Thank You Rajiv Gandhi. Rest in Peace.
Many Indian cannabis enthusiasts blame India’s former prime minister Rajiv Gandhi for not showing ‘spine’ and kowtowing to the United Nations’ 1961 and 1971 Single Narcotics Convention rules which gave India 25 years to ‘phase out’ cannabis from public use, ignoring over 4000 years of Indian cannabis use for recreational, medicinal and spiritual purposes. Rajiv Gandhi, in 1985 faced the below circumstances –
- India wasn’t suffering from a cocaine and heroin problem like the United States of America
- Many Indians were using cannabis for recreational, medical and religious use
- The United Nations didn’t care. They wanted cannabis banned. Prohibited. Jail. Period.
- India wasn’t a free-market economy. Yet.
- India owed money to financial institutions like the World Bank and the International Monetary fund, which came under the purview of the United Nations
So, what was Rajiv Gandhi to do?
Rajiv Gandhi decided to satisfy all the parties involved with respect to cannabis and decided to do the below –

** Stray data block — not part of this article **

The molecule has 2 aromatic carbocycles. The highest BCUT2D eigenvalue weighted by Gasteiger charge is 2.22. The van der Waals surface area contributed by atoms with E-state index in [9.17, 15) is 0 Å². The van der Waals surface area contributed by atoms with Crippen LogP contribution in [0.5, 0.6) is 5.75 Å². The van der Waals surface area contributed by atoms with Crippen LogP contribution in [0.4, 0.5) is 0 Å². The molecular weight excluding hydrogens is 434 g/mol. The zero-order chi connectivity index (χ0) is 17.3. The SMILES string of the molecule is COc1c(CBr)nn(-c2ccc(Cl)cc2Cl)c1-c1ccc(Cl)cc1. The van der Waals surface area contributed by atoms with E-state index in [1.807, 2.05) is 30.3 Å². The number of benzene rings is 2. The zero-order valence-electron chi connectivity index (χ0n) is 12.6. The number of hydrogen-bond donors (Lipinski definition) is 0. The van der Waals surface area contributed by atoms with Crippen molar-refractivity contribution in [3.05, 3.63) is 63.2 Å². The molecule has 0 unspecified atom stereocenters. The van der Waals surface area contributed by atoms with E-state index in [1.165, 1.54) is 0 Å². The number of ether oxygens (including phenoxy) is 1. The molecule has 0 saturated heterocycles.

- The NDPS Act passed by the Indian Parliament in 1985 said the cannabis’ flowers and resin would be banned. Let’s keep the United Nations happy and we also owe foreign institutions money, let’s listen to them
- The same act also explicitly said that cannabis leaves and cannabis seeds would be permitted to be used and state governments could regulate the same. India’s most famous cannabis drink, Bhang is made from the cannabis leaf, not the flower. Recreational users usually smoked the flower by crushing it into fine powder
Thus, Rajiv Gandhi refused to make the entire cannabis plant illegal. This same legal framework now allows Indian cannabis companies to apply for a license from the Ayurveda ministry, do research on the cannabis plant and bring cannabis products to market.
Thank you Rajiv Gandhi.
Over the last two days, for the first time in India’s history, two TV channels did the unthinkable.
They spoke about cannabis oil. On Indian national TV. The anchors were like: what is CBD oil? Ok, it is legal in India under medical supervision. It is not the same as Cocaine or MDMA. Who would have thought such a moment would come to pass? Of course, the context of the matter (Actor Sushant Singh Rajput’s death) disturbs us. But still. Its worth saying.
Let’s keep blazing.
Have a great day 🙂